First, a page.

Brands that supply to House of Fraser (HoF) have been left counting the cost after the department store chain collapsed into administration.
HoF appointed EY as administrators earlier this month after failing to reach a deal with creditors. Mike Ashley’s Sports Direct has agreed to buy HoF for £90mln in cash.
Luxury handbag maker Mulberry Group PLC (LON:MUL) – which operates 21 concessions in House of Fraser – has become the latest victim to the retailer’s failure. It told investors on Monday that it would take a £3mln hit in its results for the six months to September 30.
HoF owes its suppliers £484mln, including £2.4mln to Mulberry, according to documents from EY.
The company also owes Giorgio Armani £1.59mln, Kurt Geiger £4.8mln, Ralph Lauren’s Polo UK Limited £4.8mln and Phase Eight £3.4mln.
Other brands that stand to lose money include Superdry PLC (LON:SDRY), Aspinal of London, Warehouse and Oasis.
XPO, the American transport group embroiled in a dispute over payment with Sports Direct, is owed just over £30mln.
HoF suppliers unlikely to see money owed
However, HoF’s suppliers are unlikely to see the money since Sports Direct is not obliged to pay them and Ashley has a track record of being careful with the pennies at the sportswear retailer.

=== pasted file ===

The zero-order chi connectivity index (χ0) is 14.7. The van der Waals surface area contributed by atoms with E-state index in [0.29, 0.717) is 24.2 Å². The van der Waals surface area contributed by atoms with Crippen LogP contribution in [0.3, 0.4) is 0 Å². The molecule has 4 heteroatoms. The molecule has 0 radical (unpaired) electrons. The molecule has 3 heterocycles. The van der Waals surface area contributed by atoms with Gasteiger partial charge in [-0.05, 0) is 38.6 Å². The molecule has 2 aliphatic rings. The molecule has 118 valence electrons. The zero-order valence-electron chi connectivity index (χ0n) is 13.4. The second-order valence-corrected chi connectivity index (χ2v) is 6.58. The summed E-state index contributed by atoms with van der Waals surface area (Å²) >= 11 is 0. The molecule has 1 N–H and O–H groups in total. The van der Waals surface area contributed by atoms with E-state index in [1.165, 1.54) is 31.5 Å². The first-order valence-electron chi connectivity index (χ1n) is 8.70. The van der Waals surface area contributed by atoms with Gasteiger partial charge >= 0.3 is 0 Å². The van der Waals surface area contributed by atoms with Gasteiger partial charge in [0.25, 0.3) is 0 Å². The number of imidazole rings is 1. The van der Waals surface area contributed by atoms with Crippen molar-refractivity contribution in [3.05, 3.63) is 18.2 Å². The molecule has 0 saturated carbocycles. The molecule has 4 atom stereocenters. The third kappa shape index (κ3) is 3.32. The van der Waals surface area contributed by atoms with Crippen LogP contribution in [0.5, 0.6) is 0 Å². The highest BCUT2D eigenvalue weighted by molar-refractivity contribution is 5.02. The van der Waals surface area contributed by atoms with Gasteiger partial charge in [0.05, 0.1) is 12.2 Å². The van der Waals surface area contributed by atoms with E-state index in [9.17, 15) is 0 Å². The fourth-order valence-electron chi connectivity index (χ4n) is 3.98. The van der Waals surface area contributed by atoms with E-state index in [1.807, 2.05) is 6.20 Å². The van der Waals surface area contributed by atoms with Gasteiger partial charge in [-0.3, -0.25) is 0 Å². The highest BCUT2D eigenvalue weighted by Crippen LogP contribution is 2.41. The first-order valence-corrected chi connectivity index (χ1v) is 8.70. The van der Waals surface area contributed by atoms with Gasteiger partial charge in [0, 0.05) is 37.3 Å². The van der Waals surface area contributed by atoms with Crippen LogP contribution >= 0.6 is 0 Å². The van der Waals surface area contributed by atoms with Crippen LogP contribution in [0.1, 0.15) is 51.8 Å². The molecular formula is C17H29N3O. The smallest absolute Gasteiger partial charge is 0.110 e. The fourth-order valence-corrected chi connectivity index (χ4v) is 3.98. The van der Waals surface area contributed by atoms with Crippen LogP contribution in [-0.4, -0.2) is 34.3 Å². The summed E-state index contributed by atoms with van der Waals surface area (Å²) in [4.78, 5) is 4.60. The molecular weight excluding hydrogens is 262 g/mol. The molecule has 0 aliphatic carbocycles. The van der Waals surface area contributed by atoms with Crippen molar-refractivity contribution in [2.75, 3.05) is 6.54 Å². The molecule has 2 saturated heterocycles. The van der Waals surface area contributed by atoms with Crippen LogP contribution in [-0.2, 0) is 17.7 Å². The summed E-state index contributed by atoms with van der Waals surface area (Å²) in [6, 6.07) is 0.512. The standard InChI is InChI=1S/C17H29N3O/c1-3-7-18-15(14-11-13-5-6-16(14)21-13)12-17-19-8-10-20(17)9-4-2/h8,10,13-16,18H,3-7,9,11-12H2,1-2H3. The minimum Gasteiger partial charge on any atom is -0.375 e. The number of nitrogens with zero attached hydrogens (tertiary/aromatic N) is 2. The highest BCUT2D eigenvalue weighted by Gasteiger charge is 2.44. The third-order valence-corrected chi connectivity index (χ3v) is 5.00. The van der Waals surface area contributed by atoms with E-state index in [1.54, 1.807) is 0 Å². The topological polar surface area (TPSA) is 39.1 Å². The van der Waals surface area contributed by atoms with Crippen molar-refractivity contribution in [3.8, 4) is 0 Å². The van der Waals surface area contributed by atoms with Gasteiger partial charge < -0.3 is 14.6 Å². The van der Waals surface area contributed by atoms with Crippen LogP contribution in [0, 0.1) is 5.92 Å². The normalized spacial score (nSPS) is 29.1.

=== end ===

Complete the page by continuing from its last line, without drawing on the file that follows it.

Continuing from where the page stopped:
HoF’s suppliers will also take a hit from the company’s plan to close about 31 stores. Brands that rely on concessions at HoF will take the biggest hit and Mulberry is one of them.
“While the company does sell online, Mulberry retail strategy depends on the physical journey of shopping in upmarket retail concessions, which means that its fortunes can rise (and fall) with the likes of House of Fraser,” said Artjom Hatsaturjants, research analyst at Accendo Markets.
He added: “And until Mulberry can decouple its business model from reliance on department store concessions (or trading conditions markedly improve), its share price will maintain its downward momentum below the already miserable -58% performance it’s seen since the beginning of the year.”
Tough retail market
The problem goes beyond the impact of HoF’s collapse.
Fashion brands are also having to contend with a tough UK retail market due to weaker consumer confidence and online competition.
Mulberry said the UK market has continued to “remain challenging” and sales at HoF stores have particularly been affected. The group expects a slowdown in sales to dent full year profits.
“HoF is the symptom rather than the cause, but its failure is just making the pressure on these brands tougher,” said Neil Wilson, chief market analyst at Markets.com.
“This is really a sign of how it’s not just the retailers that are affected by the decline on the high street, but also some of the key brands that depend on department store concessions and the visible presence they offer to consumers.”